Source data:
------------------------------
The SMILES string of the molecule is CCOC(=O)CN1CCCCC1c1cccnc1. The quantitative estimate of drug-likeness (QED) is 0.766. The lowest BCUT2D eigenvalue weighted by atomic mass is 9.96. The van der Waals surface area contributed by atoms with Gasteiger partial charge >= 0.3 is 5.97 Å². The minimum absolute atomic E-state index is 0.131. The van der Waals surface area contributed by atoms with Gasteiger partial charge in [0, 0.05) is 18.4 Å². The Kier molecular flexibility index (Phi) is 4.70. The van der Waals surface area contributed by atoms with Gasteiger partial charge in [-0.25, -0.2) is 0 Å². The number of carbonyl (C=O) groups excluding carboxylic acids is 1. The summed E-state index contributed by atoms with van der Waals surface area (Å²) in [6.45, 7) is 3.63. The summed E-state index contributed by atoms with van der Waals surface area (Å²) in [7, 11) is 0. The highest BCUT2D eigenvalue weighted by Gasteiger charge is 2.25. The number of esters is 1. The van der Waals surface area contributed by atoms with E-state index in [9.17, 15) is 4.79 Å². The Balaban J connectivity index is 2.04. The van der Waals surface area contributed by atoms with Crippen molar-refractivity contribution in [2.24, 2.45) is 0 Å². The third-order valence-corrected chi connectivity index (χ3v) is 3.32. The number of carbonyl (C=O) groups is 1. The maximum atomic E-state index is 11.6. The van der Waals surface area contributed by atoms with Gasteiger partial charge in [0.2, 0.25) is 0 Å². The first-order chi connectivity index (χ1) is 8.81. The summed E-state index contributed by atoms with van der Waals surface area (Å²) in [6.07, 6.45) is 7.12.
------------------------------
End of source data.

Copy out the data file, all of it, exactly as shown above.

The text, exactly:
The SMILES string of the molecule is CCOC(=O)CN1CCCCC1c1cccnc1. The quantitative estimate of drug-likeness (QED) is 0.766. The lowest BCUT2D eigenvalue weighted by atomic mass is 9.96. The van der Waals surface area contributed by atoms with Gasteiger partial charge >= 0.3 is 5.97 Å². The minimum absolute atomic E-state index is 0.131. The van der Waals surface area contributed by atoms with Gasteiger partial charge in [0, 0.05) is 18.4 Å². The Kier molecular flexibility index (Phi) is 4.70. The van der Waals surface area contributed by atoms with Gasteiger partial charge in [-0.25, -0.2) is 0 Å². The number of carbonyl (C=O) groups excluding carboxylic acids is 1. The summed E-state index contributed by atoms with van der Waals surface area (Å²) in [6.45, 7) is 3.63. The summed E-state index contributed by atoms with van der Waals surface area (Å²) in [7, 11) is 0. The highest BCUT2D eigenvalue weighted by Gasteiger charge is 2.25. The number of esters is 1. The van der Waals surface area contributed by atoms with E-state index in [9.17, 15) is 4.79 Å². The Balaban J connectivity index is 2.04. The van der Waals surface area contributed by atoms with Crippen molar-refractivity contribution in [2.24, 2.45) is 0 Å². The third-order valence-corrected chi connectivity index (χ3v) is 3.32. The number of carbonyl (C=O) groups is 1. The maximum atomic E-state index is 11.6. The van der Waals surface area contributed by atoms with Gasteiger partial charge in [0.2, 0.25) is 0 Å². The first-order chi connectivity index (χ1) is 8.81. The summed E-state index contributed by atoms with van der Waals surface area (Å²) in [6.07, 6.45) is 7.12.